The sharing of mobile phones is an interesting phenomenon, and an example of market competition in action.
It also means phone usability in that market is important as people switch between different phones.
I have recently been in Colombia, South America where I spoke about usability for successful e-government at Andicom, Latin America’s largest telecoms and technology conference organised by the country’s IT research organisation CINTEL.
In the free time I had in Bogotá, I couldn’t help but notice the many people on the street offering “llamadas 200 pesos / minuto” or calls on mobile phones for about £0.07 per minute.
It was clearly a thriving business in busy Bogotá, and many of these walking phone booths had three or more mobile phones in use at one time.
As shown in the photo below, they usually had the phones attached to themselves through small chains to help ensure their phone did not get carried away with the caller.
The practice was a good example of a competitive market in practice as one man shown was charging just 150 pesos per minute, undercutting his rivals by 25% and gaining a lot of business as a result.
He is also ready for a volatile market – he has a series of signs bound together so that he can quickly change the price should he see that other phone time sellers change their rates.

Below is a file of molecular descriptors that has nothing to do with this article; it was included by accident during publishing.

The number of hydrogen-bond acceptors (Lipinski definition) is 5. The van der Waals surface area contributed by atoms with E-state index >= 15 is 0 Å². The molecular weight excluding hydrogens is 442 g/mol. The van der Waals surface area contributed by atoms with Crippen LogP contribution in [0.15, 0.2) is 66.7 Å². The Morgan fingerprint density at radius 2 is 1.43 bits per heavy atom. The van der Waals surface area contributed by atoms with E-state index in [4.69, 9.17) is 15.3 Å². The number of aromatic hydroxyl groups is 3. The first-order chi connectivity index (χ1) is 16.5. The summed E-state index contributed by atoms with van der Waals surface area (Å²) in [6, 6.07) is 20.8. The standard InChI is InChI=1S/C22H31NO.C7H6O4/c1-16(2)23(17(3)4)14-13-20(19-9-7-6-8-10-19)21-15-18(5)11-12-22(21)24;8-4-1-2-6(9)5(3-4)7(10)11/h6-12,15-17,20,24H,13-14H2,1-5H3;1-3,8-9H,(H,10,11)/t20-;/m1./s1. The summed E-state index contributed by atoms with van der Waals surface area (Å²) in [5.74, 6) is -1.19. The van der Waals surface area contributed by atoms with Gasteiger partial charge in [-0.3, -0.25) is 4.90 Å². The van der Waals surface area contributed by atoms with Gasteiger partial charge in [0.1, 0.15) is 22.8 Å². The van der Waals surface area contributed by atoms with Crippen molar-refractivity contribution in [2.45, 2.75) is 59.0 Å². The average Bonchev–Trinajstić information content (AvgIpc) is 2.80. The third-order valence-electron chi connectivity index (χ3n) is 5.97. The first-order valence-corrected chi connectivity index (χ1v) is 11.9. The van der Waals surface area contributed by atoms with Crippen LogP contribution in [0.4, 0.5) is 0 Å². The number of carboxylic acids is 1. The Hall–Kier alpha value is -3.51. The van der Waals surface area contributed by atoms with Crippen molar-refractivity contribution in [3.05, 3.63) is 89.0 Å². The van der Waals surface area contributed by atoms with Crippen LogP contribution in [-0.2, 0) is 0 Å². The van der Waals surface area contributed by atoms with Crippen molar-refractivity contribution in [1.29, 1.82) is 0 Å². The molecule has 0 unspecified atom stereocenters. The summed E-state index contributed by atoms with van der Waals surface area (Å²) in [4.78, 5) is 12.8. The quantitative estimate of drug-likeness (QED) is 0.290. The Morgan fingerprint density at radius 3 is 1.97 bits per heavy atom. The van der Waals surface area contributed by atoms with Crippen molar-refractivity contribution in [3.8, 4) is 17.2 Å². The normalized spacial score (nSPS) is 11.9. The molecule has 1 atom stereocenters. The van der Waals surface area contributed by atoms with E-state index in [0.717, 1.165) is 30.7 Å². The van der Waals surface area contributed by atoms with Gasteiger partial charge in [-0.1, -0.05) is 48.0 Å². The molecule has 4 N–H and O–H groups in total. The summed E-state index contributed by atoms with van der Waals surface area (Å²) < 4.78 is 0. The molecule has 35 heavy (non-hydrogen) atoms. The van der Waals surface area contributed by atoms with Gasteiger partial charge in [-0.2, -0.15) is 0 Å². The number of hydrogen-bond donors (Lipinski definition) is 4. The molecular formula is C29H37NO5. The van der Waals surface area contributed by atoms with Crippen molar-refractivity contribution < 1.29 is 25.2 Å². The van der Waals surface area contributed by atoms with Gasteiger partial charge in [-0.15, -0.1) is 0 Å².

One of the interesting facts that I picked up while there was regarding the mobile phone penetration rate among Colombians, which was estimated to be about 75 to 80% based on the number of phones sold compared to the population.
Clearly practices such as the sharing of mobiles will call some of the data into question, and also remove some of the expectations that we might have about a very personal relationship with our phones for storing data, viewing favourite web pages, sending text messages etc.
Also with the sharing of mobile phones it means people will be using different models all of the time, so mobile phone usability will be important, although making a call should be the simplest of functions.
The practice shows a great deal of initiative in the bustling economy of Colombia, a country I would highly recommend for a visit – wonderfully friendly people, and interesting history.
Chris Rourke is the MD of